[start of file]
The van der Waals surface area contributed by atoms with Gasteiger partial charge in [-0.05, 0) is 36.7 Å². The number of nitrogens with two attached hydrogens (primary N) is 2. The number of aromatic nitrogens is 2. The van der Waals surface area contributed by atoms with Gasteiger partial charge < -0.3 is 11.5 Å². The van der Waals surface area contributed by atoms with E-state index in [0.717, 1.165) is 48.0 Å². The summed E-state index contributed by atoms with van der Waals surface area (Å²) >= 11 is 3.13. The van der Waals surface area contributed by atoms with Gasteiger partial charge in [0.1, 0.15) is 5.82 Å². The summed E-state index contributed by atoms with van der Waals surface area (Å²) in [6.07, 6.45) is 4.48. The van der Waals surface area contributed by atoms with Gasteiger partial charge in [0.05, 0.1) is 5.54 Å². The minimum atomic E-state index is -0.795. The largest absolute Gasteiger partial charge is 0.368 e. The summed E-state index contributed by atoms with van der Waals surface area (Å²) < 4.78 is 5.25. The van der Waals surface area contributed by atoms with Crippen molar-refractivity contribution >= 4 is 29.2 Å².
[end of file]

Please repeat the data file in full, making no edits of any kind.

The van der Waals surface area contributed by atoms with Gasteiger partial charge in [-0.05, 0) is 36.7 Å². The number of nitrogens with two attached hydrogens (primary N) is 2. The number of aromatic nitrogens is 2. The van der Waals surface area contributed by atoms with Gasteiger partial charge < -0.3 is 11.5 Å². The van der Waals surface area contributed by atoms with E-state index in [0.717, 1.165) is 48.0 Å². The summed E-state index contributed by atoms with van der Waals surface area (Å²) >= 11 is 3.13. The van der Waals surface area contributed by atoms with Gasteiger partial charge in [0.1, 0.15) is 5.82 Å². The summed E-state index contributed by atoms with van der Waals surface area (Å²) in [6.07, 6.45) is 4.48. The van der Waals surface area contributed by atoms with Gasteiger partial charge in [0.05, 0.1) is 5.54 Å². The minimum atomic E-state index is -0.795. The largest absolute Gasteiger partial charge is 0.368 e. The summed E-state index contributed by atoms with van der Waals surface area (Å²) < 4.78 is 5.25. The van der Waals surface area contributed by atoms with Crippen molar-refractivity contribution >= 4 is 29.2 Å².